The AI Artist

Artificial intelligence is an elusive and vague term that can mean anything from simple algorithms to complex neural networks – but in modern times it has increasingly become synonymous with the later, especially as services like ChatGPT have rapidly taken the world by storm. So-called "generative" AI services are capable of generating new content – hence the name – and are at least somewhat creative. But if creativity is no longer something unique to humans, but something that can be managed by a machine, what does this mean for the future of humanity? And how do we define it?

Researchers Kaufman and Beghetto (2009) propose that there are four levels of creativity:

Mini-K: individual and serendipitous discoveries, such as mixing colors

Little K: creativity applied in everyday life to experiment or solve problems

Professional K: creativity that creates quality that is desirable and rare

Big K: disruptive and paradigm-shifting creativity

The first two levels – automatically coloring or generating a simple decorative pattern – have long been mastered by AI. But today, generative AI solutions are beginning to move to the third level, where they can "create" professional content. Skeptics argue that AI creation is not inherently original, but that the machines can only remix and blend artwork and text, much like a child mixing colors. This is true to an extent. But the result is often something desirable and useful, if the algorithm is given the right direction.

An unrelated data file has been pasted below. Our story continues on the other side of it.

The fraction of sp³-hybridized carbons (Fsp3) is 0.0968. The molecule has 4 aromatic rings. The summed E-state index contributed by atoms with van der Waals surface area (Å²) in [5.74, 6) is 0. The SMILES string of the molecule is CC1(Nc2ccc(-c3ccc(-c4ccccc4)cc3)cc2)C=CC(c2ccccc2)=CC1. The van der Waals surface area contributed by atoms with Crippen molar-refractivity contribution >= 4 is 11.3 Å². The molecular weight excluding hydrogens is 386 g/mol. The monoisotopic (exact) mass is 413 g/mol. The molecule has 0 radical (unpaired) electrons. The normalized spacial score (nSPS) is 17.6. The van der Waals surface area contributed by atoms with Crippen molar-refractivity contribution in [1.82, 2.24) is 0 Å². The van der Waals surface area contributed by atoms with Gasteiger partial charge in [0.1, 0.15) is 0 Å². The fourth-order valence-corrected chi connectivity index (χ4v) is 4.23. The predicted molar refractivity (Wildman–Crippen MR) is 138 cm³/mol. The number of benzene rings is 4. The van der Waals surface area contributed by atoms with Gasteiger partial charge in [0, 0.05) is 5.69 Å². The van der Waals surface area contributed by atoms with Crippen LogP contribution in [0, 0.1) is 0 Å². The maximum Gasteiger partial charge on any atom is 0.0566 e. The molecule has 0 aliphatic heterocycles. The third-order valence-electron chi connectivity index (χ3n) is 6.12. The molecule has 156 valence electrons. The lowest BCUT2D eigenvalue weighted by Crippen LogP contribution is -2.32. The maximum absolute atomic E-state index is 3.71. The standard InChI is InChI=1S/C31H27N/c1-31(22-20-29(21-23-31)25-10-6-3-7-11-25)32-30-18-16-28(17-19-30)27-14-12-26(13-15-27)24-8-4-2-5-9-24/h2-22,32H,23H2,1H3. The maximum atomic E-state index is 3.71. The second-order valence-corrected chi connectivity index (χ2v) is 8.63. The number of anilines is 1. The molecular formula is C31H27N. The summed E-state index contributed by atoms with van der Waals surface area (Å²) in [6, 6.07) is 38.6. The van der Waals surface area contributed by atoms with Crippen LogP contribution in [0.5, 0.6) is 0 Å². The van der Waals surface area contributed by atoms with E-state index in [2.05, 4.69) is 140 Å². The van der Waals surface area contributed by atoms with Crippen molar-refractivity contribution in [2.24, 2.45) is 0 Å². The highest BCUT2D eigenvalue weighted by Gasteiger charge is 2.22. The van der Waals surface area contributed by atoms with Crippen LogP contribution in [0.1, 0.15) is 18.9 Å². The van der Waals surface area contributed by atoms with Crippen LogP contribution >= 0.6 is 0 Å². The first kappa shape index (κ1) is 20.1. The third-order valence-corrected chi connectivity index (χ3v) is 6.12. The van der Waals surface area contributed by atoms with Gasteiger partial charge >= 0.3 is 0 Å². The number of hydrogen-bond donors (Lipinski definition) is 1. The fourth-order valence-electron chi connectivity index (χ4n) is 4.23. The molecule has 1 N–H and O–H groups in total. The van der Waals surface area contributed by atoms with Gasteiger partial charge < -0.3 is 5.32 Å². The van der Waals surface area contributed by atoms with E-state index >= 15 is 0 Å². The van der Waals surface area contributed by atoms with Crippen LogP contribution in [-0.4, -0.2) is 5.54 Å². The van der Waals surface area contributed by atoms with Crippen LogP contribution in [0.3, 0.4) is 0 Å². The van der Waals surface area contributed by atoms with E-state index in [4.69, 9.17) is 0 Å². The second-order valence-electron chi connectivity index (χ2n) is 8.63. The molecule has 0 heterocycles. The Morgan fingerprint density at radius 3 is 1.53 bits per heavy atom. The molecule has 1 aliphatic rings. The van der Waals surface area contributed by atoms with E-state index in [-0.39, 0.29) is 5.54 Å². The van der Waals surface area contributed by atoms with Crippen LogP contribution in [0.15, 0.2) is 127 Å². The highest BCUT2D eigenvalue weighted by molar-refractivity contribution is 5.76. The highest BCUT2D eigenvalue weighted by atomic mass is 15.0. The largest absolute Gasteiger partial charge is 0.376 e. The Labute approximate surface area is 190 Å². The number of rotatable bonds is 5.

An ethical question that is currently in vogue is how right it is to train algorithms on works of art without the artist's consent, since most AI models simply download their material from the Internet and all sorts of sources without asking for permission. 

As more and more can be done automatically, craft and art are becoming increasingly separated, a trend that has been going on for centuries. Once upon a time, artists had to be craftsmen at heart, mixing their own paints, making their own canvases, and working around dozens of helpers for all the practical aspects. Craftsmanship was reduced first by mass-produced ingredients, then by digital tools, and now by AI services that allow relative amateurs to easily fill in patterns, duplicate, copy, and remix. 

So, the real revolution of generative AI may not be in the creation of art all by itself, but in the possibilities of human-machine collaboration as new tools and instruments are made available to the creators and makers of the future.

Want to know more about how you can collaborate with machines for creative work in the future? Contact Rikard Molander at Kairos Future for more insights into the future of creativity and storytelling.

By Rikard Molander